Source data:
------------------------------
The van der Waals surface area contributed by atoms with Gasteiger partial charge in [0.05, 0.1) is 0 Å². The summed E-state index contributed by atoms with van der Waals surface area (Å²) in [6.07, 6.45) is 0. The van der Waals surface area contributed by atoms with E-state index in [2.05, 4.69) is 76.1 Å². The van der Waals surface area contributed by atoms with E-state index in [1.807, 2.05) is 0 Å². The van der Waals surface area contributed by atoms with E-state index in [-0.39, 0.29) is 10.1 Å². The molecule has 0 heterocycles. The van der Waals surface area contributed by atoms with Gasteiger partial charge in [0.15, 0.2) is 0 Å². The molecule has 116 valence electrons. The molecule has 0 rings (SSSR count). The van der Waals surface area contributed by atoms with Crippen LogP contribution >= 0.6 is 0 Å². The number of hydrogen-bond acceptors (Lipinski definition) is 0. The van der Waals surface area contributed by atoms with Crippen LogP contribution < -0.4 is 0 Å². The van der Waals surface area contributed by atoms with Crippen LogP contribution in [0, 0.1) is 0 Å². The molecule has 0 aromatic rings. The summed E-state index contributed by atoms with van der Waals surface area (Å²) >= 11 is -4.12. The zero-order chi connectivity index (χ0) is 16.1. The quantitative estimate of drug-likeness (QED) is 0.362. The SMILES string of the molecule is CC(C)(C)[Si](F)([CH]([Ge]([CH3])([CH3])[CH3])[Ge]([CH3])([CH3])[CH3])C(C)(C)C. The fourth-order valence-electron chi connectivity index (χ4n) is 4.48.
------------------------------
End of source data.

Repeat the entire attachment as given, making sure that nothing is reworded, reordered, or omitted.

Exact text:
The van der Waals surface area contributed by atoms with Gasteiger partial charge in [0.05, 0.1) is 0 Å². The summed E-state index contributed by atoms with van der Waals surface area (Å²) in [6.07, 6.45) is 0. The van der Waals surface area contributed by atoms with E-state index in [2.05, 4.69) is 76.1 Å². The van der Waals surface area contributed by atoms with E-state index in [1.807, 2.05) is 0 Å². The van der Waals surface area contributed by atoms with E-state index in [-0.39, 0.29) is 10.1 Å². The molecule has 0 heterocycles. The van der Waals surface area contributed by atoms with Gasteiger partial charge in [0.15, 0.2) is 0 Å². The molecule has 116 valence electrons. The molecule has 0 rings (SSSR count). The van der Waals surface area contributed by atoms with Crippen LogP contribution >= 0.6 is 0 Å². The number of hydrogen-bond acceptors (Lipinski definition) is 0. The van der Waals surface area contributed by atoms with Crippen LogP contribution < -0.4 is 0 Å². The van der Waals surface area contributed by atoms with Crippen LogP contribution in [0, 0.1) is 0 Å². The molecule has 0 aromatic rings. The summed E-state index contributed by atoms with van der Waals surface area (Å²) >= 11 is -4.12. The zero-order chi connectivity index (χ0) is 16.1. The quantitative estimate of drug-likeness (QED) is 0.362. The SMILES string of the molecule is CC(C)(C)[Si](F)([CH]([Ge]([CH3])([CH3])[CH3])[Ge]([CH3])([CH3])[CH3])C(C)(C)C. The fourth-order valence-electron chi connectivity index (χ4n) is 4.48.